The last show of the Players 99th season is "Fiddler on the Roof". Director Alma Fontana breathes new life into this version of the show by playing up the comic elements to the overwhelming tragic ones giving the show the needed energy and power to display how a successful musical should be done. The show takes place in 1905 and is about the milkman, Tevye, his wife Golde and their five daughters. The expert musical direction is by Ron Procopio who brings out the best vocal quality of the cast while choreographer Diana Luchka Ricci creates some splendid dance numbers to entertain the audience. The multitalented performers shine in their roles, making this one of the better productions of this well known show.
From the comic Dream sequence to the touching "Sabbath Prayer", "Sunrise, Sunset" and "Anatevka", Alma knows how to tug on your heartstrings. Ron not only musically directed the show but plays the keyboards with his son, Buddy on percussion. Ron obtains some splendid harmonies in the songs The Fiddler is expertly played by Sandra Martineau whose violin soars throughout the show. Diana's dance numbers are splendid especially the bottle dance, the Russian dance and "Matchmaker". Leading the cast is Dennis Bouchard as Tevye. He brings perfect comic timing to this role as well as the warmth it needs, too. His relationship with his wife and daughters are excellent with the comic and dramatic moments. Dennis' vocal prowess shines through in his strong delivery of his songs. His rendition of "If I Were a Rich Man" stops the show and his "Tradition", duets with Golde including "Sabbath Prayer", "The Dream", "Sunrise, Sunset" and "Do You Love Me?" are wonderful, too. The poignant moments with Hodel in her solo and Chava in "Little Bird" will bring tears to your eyes while the comic "To Life" and "The Dream" will have you rolling in the aisles with laughter.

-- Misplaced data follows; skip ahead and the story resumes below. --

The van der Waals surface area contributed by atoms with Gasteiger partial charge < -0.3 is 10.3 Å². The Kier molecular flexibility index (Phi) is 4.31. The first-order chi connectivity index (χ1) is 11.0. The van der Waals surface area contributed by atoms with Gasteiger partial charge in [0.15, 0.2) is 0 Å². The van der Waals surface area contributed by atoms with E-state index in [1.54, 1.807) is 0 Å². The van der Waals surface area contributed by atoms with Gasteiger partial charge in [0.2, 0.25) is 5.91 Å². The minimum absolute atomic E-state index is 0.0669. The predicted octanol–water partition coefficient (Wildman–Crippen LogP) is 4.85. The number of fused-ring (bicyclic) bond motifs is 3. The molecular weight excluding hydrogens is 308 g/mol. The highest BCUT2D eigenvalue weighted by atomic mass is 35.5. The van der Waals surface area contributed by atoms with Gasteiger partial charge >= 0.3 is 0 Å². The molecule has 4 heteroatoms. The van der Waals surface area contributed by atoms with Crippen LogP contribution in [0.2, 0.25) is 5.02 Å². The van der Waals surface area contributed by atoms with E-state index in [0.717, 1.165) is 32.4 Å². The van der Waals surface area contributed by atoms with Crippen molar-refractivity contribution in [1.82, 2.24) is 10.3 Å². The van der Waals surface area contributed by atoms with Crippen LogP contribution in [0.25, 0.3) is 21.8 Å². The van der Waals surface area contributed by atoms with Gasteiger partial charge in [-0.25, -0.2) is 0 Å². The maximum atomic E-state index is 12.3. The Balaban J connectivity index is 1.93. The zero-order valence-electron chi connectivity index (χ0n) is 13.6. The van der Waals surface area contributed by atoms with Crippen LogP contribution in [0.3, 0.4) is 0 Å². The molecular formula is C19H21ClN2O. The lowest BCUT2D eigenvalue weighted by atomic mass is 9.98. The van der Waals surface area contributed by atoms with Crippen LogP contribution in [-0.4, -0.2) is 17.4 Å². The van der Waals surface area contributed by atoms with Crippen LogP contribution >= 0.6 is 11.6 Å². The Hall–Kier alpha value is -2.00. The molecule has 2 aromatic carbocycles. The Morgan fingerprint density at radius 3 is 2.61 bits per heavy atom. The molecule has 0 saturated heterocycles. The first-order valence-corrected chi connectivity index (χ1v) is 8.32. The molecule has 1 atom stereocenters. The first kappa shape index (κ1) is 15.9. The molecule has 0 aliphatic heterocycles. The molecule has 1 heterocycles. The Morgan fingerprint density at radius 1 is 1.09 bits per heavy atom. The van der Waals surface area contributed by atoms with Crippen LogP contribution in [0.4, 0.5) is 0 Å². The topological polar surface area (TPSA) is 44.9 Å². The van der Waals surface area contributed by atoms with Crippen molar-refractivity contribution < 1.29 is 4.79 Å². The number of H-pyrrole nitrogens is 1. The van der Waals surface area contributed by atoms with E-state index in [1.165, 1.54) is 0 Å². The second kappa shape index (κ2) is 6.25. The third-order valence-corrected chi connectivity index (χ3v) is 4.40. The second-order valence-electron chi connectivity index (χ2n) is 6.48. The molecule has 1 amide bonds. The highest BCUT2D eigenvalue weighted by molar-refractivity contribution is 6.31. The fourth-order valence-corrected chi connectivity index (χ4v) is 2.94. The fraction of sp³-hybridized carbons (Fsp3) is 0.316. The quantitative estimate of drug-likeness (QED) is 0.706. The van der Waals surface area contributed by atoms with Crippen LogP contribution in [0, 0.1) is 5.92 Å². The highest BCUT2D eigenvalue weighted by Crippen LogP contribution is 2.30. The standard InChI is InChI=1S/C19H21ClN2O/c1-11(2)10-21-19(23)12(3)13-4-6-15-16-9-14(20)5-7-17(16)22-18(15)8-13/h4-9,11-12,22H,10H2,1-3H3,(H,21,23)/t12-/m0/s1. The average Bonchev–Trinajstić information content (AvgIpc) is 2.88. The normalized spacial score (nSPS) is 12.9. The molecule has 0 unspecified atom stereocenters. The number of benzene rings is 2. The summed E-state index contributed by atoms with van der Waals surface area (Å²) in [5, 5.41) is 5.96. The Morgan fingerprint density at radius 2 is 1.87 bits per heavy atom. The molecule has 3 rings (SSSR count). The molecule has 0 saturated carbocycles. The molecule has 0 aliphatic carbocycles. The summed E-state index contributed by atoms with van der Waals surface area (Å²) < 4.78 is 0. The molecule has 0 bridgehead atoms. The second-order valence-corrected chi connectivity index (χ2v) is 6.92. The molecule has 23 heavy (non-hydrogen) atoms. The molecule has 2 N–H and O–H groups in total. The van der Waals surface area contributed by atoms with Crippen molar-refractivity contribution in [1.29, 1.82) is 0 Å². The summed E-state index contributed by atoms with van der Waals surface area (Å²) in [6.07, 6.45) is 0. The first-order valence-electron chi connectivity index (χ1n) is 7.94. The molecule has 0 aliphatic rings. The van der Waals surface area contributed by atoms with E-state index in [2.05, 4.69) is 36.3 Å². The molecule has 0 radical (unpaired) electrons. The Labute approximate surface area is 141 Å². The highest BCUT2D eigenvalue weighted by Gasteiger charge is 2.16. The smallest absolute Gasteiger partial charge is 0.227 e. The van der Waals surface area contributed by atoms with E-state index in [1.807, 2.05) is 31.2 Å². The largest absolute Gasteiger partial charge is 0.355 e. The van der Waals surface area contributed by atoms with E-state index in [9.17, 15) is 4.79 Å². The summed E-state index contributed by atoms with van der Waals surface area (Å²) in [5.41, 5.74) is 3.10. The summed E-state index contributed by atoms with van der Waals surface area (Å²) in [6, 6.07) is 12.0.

Elizabeth Messier as Golde, has a lot of chemistry with Dennis. Their adversarial relationship comes across and her admittance of love after 25 years becomes more poignant because of it. She gets to show off her voice in the duets with Dennis while one of her funniest lines is that he frightens her so much that she'll faint when she gets home. Liz shows off her dramatic side when she finds Chava has been disowned by Tevye for marrying outside the faith. The young couples act and sing beautifully. Krista Weller Burns as Tzeitel and Jonathan Garven as Motel shine in their roles as the eldest daughter and her true love. Her acting prowess and strong voice comes through all night long as does Jonathan's. His rendition of "Miracle of Miracle's is fabulous. Hannah Spacone as Hodel and Dan Tracy as Perchik do an awesome job in their roles. Hannah's voice sors in "Matchmaker" and especially in her solo "Far From The Home I Love" one of the prettiest songs in the show. Dan's tenor voice sounds gorgeous in "Now I Have Everything" one of the most difficult vocal numbers in the show. Kelcy Dolan as Chava and Eli Sullivan as Fyedka are wonderful in their roles. He gets to show off during the Russian dance while Kelcy sings with Krista and Hannah during "Matchmaker" and gets to tug at your heartstrings in the "Little Bird" and confrontation scene with Dennis.
Two of the biggest scene stealers in this show are Roberta Anderson as Grandma Tzeital and Joan Dillenback as Fruma Sarah. They perform in the Dream scene to convince Golde to let Motel marry Tzeital. Another scene stealer is Angie Margiotta as Yente who constantly meddles in the villagers lives. Her one liners and long speeches are very comical. Stephen Kay plays the butcher, Lazar Wolf who Yente matches up with Tzeital. Ted Gavriluk plays the elderly Rabbi while Sam Hood plays his son, Mendel. Ron Mutton as the Constable, plays the villain of the show beautifully. (Boo, hiss) Rounding out the talented cast is Sandy Remington as the Innkeeper, Ryan Hanley as Avram the Bookseller, Richard Nardella as Nacham, the beggar, Bonnie DerManelian as Shaindel, Motel's mother and villagers, Eva-Marie Coffey, J. Bradford Kleyla, Roberta Remington and Patrick Saunders. The youngest daughter in the show are played by Sarah Pothier and Brooke Friday who played Annie last season. Kudos to the cast and crew who make this a show to be very proud of. To become a member of this theatre club for their 100th season, give hard working stage manager, Lydia Matteson a call. Special praise to lighting designer, Ruth Fagan and set designer, Dan Clement and the multitude of costumes by Sue Bergeron.